Although these long-term high-growth markets are seeing the exact combination of fundamentals that attract investment dollars, other growth markets are not. Austin is one example. Apartment supply in Austin grew three times the national average in 2023, resulting in an excess of supply. The vacancy rate in Austin stands at 14%, significantly higher than the national vacancy rate, and the market has negative 5.6% rent growth. Austin is a market that is going through a transition and will take longer to recover, even though it had been a high growth market before and during the pandemic. Other growth markets are enjoying a period of stability, particularly those in the Midwest that have an attractive combination of affordability and low inventory levels. Charlotte and Milwaukee are examples of stable markets. 

    Major metros shouldn’t be forgotten. JP Morgan had a positive outlook for New York City, Chicago, Los Angeles and San Francisco. In New York, a 3.7% vacancy rate and forecasted 2% rent growth in 2024 show that multifamily outlook is improving. In Chicago and Los Angeles, vacancy is stable and rent growth is steady at 2%. San Francisco is the most challenged market, but the report shows even there fundamentals are heading in the right direction, thanks to limited supply and continued demand for coastal markets. 

    Strong Investor Sentiment

    Investors continue to prefer multifamily over any other commercial asset class. In a CBRE survey, 42% of respondents said that they preferred multifamily over any other asset class, compared to only 30% who made the same claim in 2023. Even better, 62% of multifamily investors expect to increase their purchasing activity from last year. There will be opportunity for those acquisitions, as an additional 40% of respondents say that they will increase disposition activity. Investors also showed an increasing preference for lower-risk multifamily purchases, a significant change from last year when investors preferred a high-risk investment strategy. This survey, along with the recovery in new construction starts last month, shows that both investors and developers are noticing the improvement in fundamentals, and they are taking swift action.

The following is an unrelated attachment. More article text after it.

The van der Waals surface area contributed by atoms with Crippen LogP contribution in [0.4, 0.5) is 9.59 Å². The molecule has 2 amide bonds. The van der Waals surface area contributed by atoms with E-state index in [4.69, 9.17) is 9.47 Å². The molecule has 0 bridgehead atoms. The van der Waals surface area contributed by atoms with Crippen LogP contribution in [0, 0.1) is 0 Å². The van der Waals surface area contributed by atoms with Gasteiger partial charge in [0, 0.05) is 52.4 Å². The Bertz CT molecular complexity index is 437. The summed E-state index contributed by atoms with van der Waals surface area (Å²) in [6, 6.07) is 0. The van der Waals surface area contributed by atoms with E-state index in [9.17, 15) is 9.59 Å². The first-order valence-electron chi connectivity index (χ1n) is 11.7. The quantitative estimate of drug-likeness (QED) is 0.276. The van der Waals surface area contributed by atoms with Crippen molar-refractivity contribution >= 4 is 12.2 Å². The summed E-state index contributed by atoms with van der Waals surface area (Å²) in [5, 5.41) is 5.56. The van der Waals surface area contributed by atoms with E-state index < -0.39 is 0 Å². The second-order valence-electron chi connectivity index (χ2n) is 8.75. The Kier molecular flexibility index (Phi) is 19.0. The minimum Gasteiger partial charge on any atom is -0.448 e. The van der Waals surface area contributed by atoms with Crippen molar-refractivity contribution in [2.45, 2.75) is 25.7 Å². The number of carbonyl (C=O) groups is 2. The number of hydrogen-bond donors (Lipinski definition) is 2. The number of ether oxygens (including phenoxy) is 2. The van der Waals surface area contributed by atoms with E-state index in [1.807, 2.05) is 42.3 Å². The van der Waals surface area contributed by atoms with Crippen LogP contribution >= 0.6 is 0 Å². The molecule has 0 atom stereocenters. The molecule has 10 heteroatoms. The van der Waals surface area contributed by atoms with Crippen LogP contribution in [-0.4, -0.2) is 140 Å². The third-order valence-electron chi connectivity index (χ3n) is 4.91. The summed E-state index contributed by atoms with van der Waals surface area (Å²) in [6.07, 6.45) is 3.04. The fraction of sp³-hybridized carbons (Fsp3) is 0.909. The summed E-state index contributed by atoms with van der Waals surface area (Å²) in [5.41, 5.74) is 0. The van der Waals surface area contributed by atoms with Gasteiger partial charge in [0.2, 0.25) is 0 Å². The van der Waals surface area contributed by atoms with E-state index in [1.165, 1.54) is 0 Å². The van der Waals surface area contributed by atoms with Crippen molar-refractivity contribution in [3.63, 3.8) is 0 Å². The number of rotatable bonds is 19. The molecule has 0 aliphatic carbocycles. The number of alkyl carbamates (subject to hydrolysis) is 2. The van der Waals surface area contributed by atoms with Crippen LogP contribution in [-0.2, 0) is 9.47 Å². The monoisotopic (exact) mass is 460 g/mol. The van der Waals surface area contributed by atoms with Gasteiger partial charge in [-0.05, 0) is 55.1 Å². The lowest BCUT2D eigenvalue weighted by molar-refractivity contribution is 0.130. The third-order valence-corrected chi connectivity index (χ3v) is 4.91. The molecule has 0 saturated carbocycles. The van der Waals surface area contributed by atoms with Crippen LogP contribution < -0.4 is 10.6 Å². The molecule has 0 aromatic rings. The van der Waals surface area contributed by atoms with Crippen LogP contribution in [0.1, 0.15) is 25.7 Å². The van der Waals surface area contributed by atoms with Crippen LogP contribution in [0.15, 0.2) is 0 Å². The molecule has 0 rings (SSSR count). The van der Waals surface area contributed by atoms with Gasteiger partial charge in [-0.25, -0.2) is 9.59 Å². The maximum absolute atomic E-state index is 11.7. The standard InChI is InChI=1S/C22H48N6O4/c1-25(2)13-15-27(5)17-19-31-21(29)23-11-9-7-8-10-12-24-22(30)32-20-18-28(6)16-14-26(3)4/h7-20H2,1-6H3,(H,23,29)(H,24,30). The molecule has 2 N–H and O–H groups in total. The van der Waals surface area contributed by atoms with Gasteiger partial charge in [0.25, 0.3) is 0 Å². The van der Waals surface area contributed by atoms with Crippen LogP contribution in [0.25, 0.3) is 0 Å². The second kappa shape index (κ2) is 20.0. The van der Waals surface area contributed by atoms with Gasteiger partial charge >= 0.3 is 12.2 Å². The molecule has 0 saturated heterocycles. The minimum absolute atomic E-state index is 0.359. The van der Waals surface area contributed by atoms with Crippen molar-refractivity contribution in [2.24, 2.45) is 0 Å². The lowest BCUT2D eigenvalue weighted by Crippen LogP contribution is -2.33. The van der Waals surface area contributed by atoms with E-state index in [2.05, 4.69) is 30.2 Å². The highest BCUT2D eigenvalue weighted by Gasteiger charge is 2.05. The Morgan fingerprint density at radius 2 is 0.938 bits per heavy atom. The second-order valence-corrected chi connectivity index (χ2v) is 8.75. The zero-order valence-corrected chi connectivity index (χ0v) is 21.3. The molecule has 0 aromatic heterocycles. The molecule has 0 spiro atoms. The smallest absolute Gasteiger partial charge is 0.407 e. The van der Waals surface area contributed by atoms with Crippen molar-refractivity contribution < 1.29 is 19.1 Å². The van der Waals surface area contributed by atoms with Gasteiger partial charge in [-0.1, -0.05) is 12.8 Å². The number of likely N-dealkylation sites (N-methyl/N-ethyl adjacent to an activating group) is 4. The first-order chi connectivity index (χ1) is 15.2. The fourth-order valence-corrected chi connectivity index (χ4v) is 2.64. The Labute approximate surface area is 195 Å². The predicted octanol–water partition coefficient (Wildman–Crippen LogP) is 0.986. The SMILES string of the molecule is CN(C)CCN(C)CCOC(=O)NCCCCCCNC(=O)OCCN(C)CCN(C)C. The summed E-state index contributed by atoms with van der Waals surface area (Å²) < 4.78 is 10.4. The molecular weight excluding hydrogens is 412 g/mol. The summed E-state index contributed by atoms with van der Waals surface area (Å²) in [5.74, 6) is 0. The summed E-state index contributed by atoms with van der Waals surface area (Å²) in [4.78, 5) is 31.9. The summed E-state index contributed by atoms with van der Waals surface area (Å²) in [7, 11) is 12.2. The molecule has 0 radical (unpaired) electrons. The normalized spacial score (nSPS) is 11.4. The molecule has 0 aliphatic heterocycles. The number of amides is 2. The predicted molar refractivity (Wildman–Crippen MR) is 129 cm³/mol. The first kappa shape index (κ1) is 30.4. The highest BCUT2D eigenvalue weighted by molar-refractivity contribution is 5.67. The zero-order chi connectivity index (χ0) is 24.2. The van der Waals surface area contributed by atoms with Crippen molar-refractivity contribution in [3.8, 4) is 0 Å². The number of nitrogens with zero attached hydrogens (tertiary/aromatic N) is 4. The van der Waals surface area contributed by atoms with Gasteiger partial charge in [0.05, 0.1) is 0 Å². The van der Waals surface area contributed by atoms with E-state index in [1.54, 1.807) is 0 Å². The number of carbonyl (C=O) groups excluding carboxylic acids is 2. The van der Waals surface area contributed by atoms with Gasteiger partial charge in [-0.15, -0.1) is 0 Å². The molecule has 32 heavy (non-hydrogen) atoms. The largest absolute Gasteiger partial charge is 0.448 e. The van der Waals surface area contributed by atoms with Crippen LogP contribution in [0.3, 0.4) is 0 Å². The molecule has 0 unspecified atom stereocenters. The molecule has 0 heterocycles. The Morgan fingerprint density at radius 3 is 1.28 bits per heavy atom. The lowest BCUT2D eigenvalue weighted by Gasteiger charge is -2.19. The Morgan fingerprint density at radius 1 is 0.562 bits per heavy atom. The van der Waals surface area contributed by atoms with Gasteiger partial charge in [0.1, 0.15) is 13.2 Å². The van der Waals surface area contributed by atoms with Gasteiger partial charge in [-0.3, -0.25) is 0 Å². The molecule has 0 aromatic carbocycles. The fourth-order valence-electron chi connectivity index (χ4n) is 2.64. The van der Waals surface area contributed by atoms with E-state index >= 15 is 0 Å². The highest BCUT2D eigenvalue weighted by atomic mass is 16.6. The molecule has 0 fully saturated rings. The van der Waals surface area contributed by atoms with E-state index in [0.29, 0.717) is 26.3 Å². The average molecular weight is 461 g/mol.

The beginnings of multifamily recovery is great news—but it is also a sign that increased competition is right around the corner. Multifamily stakeholders can utilize modern real estate development software to track spending and performance and use predictive analytics to make more informed decisions. In turn, investors and developers can move quickly on prospective deals, edge out competition and realize investment goals. Software programs like Northspyre are the quintessential example of technologies in this category. Developers can automate the majority of administrative tasks, generate financial forecasts and reports, track project spending and centralize key project data. Northspyre has had a positive impact on the bottom line, reducing upfront development costs,, preventing overages, and saving labor and time. 

    While the market recovery is likely to extend beyond this year—and we may have to wait until 2025 to see real growth—there are plenty of reasons to be optimistic. Investors watching the change in fundamentals and utilizing new technologies will be the first to strike on emerging opportunities.